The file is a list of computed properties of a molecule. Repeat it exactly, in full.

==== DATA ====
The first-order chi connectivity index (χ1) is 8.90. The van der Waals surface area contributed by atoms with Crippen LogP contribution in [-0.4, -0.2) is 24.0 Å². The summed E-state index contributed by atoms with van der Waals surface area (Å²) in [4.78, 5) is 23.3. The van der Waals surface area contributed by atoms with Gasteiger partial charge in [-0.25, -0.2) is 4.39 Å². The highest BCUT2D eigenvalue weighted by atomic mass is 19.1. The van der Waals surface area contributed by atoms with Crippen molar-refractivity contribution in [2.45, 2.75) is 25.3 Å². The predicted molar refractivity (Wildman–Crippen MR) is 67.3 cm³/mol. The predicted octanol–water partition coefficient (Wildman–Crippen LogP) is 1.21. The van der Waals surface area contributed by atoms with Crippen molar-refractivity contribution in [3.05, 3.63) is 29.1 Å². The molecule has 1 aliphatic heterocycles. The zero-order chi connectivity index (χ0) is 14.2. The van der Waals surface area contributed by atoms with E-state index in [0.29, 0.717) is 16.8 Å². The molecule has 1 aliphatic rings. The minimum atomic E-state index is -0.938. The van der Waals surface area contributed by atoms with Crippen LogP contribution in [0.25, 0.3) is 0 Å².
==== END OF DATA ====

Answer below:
The first-order chi connectivity index (χ1) is 8.90. The van der Waals surface area contributed by atoms with Crippen LogP contribution in [-0.4, -0.2) is 24.0 Å². The summed E-state index contributed by atoms with van der Waals surface area (Å²) in [4.78, 5) is 23.3. The van der Waals surface area contributed by atoms with Gasteiger partial charge in [-0.25, -0.2) is 4.39 Å². The highest BCUT2D eigenvalue weighted by atomic mass is 19.1. The van der Waals surface area contributed by atoms with Crippen molar-refractivity contribution in [2.45, 2.75) is 25.3 Å². The predicted molar refractivity (Wildman–Crippen MR) is 67.3 cm³/mol. The predicted octanol–water partition coefficient (Wildman–Crippen LogP) is 1.21. The van der Waals surface area contributed by atoms with Crippen molar-refractivity contribution in [3.05, 3.63) is 29.1 Å². The molecule has 1 aliphatic heterocycles. The zero-order chi connectivity index (χ0) is 14.2. The van der Waals surface area contributed by atoms with E-state index in [0.29, 0.717) is 16.8 Å². The molecule has 1 aliphatic rings. The minimum atomic E-state index is -0.938. The van der Waals surface area contributed by atoms with Crippen LogP contribution in [0.25, 0.3) is 0 Å².